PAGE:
difficulty in having to prove the existence of
those problems which can surround the locating of
the child was eliminated. Thirdly, as regards the
terminus ad quem, the article has retained the
date on which proceedings were commenced, instead
of the date of decree, so that potential delays in
acting on the part of the competent authorities
will not harm the interests of parties protected
by the Convention.

To sum up, whenever the circumstances just
examined are found to be present in a specific
case, the judicial or administrative authorities
must order the return of the child forthwith,
unless they aver the existence of one of the
exceptions provided for in the Convention itself.

109 The second paragraph answered to the need,
felt strongly throughout the preliminary
proceedings,41 to lessen the consequences which
would flow from the adoption of an inflexible
time-limit beyond which the provisions of the
Convention could not be invoked. The solution
finally adopted 42 plainly extends the
Convention’s scope by maintaining indefinitely a
real obligation to return the child. In any event,
it cannot be denied that such an obligation
disappears whenever it can be shown that `the
child is now settled in its new environment’. The
provision does not state how this fact is to be
proved, but it would seem logical to regard such a
task as falling upon the abductor or upon the
person who opposes the return of the child, whilst
at the same time preserving the contingent
discretionary power of internal authorities in
this regard. In any case, the proof or
verification of a child’s establishment in a new
environment opens up the possibility of longer
proceedings than those envisaged in the first
paragraph. Finally, and as much for these reasons
as for the fact that the return will, in the very
nature of things, always occur much later than one
year after the abduction, the Convention does not
speak in this context of return `forthwith’ but
merely of return.

The issue in this case is confused by the provisions of
Regulation 16(1) which read as follows:

Subject to subregulations (2) and (3); on
application under regulation 14, a court must make
an order for the return of a child:

(a) if the day on which that application was
filed is less than 1 year after the day on which
the child was removed to, or first retained in,
Australia; or

(b) if the day on which the application was filed
is at least 1 year after the day on which the
child was removed to, or first retained in,
Australia unless the court is satisfied that the
child is settled in his or her new environment.

At first blush, the Regulation appears to have time running
from the moment the child actually reaches Australia. In this
particular case, this is somewhat crucial to one aspect of the
case because it is common ground that the child has now been in
Australia only a matter of weeks and that is clearly less than
one year after the date upon which the child first entered
Australia. If time runs from arrival in Australia, the State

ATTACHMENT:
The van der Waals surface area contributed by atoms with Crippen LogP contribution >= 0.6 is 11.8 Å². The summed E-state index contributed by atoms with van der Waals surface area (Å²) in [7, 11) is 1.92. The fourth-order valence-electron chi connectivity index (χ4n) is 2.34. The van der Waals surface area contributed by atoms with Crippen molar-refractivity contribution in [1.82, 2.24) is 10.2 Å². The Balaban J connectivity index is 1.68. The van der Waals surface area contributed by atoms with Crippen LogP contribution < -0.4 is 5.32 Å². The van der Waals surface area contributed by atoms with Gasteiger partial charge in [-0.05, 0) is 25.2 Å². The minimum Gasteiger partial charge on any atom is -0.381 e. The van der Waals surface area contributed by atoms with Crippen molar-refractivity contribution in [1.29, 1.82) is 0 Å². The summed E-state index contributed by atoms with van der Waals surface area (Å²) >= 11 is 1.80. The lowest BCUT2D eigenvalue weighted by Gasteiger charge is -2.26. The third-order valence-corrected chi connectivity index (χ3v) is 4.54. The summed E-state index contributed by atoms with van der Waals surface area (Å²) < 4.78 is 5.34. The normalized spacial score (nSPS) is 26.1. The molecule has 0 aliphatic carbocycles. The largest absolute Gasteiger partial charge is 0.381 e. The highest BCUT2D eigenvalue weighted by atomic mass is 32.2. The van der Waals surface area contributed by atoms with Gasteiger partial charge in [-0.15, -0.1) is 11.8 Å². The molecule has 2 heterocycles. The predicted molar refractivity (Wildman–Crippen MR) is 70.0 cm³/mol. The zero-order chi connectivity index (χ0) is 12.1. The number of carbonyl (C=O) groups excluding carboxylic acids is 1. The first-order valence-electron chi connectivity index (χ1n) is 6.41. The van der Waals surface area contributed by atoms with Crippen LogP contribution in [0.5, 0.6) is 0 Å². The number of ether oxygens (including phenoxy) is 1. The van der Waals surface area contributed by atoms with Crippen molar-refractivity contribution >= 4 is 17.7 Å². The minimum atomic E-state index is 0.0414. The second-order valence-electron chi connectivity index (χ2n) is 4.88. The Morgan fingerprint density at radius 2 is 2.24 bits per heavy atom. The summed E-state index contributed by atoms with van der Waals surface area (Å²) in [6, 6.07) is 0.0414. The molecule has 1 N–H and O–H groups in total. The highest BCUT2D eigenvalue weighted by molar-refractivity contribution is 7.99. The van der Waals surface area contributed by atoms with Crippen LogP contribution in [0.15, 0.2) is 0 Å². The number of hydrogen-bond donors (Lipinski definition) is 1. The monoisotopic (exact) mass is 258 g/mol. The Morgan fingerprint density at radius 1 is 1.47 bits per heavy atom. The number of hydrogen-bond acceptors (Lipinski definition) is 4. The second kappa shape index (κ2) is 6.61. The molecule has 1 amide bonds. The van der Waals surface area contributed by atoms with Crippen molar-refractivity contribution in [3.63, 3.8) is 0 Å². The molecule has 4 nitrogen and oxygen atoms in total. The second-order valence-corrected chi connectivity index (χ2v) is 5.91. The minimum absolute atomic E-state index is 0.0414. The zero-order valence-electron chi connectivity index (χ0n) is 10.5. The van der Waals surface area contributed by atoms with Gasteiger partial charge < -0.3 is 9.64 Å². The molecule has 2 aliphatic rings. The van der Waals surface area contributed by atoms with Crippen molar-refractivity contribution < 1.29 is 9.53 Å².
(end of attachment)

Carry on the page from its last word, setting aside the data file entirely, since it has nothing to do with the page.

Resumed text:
Central Authority submits it is unnecessary to consider the
issue of whether the child is settled in his or her new

In my view, whilst such an interpretation accords with a
literal reading of the words of Regulation 16(1), the
Regulations have to be read in the context of the Convention
and the intention of the nations adopting it. The intention of
the Convention is clearly to require the mandatory return of
the child within a year of its wrongful removal or retention
and to require the mandatory return of the child after the
expiration of a year, unless it can be demonstrated that the
child has settled in his or her new environment. In my view,
the critical date is the date of wrongful removal or wrongful
retention and not the date of the appearance in Australia for
the first time of the child.

Regulation 2(1C) includes in the definition of a child who is
removed from a Convention country to Australia:

A child who is first removed to another country.

The fact that this child went via Malaysia to get to Australia
does not make it any the less a child who has “been removed to
Australia”. However the temporal elements of the phrase “less
than one year after the day on which the child was removed
to… Australia” need to be read, in my view, with reference to
“the removal” and the addition of the words “to Australia”
merely give Australia sufficient jurisdiction to ground an
application. There does not seem to me to be any capacity for
an Australian court to deal with a child who has never been in
Australia or who is not currently present in Australia and
accordingly the Regulations introduce the reference to a
removal “to Australia” to provide a necessary nexus between the
wrongful removal or retention and an exercise of power by an
Australian administrative or judicial authority.

In those circumstances, this is a child to who Regulation 16
(1)(b) applies, one year having passed since the child’s
removal and before an application was made to the Australian
authorities concerning that removal. In those circumstances,
the second element of Article 12 and Regulation 16(1)(b) comes
into play, namely, whether the Court is satisfied that the
child is settled in his or her new environment.

If the child has settled in her new environment is there a
discretion to exercise?

I digress for a moment to say that whilst there is some
suggestion in some English cases that a finding of “settled in
a new environment” still leaves a discretion in the Court to
order the return of a child, I must respectfully disagree with
those views. If those views are simply saying that by operation
of common law or local statute law, as distinct from Hague
Convention law, the Court has jurisdiction to order the return
of a child, then there is no dispute between myself and the
other learned judges. If, however, it is suggested that within
the four walls of the Hague Convention there is room for
discretion in respect of a child who has met the criteria of
being more than one year away from the wrongful retention or
removal and now settled in its new environment, then in my view
there is no such room. In my view, the Convention and the
Regulations have no further application in respect of such a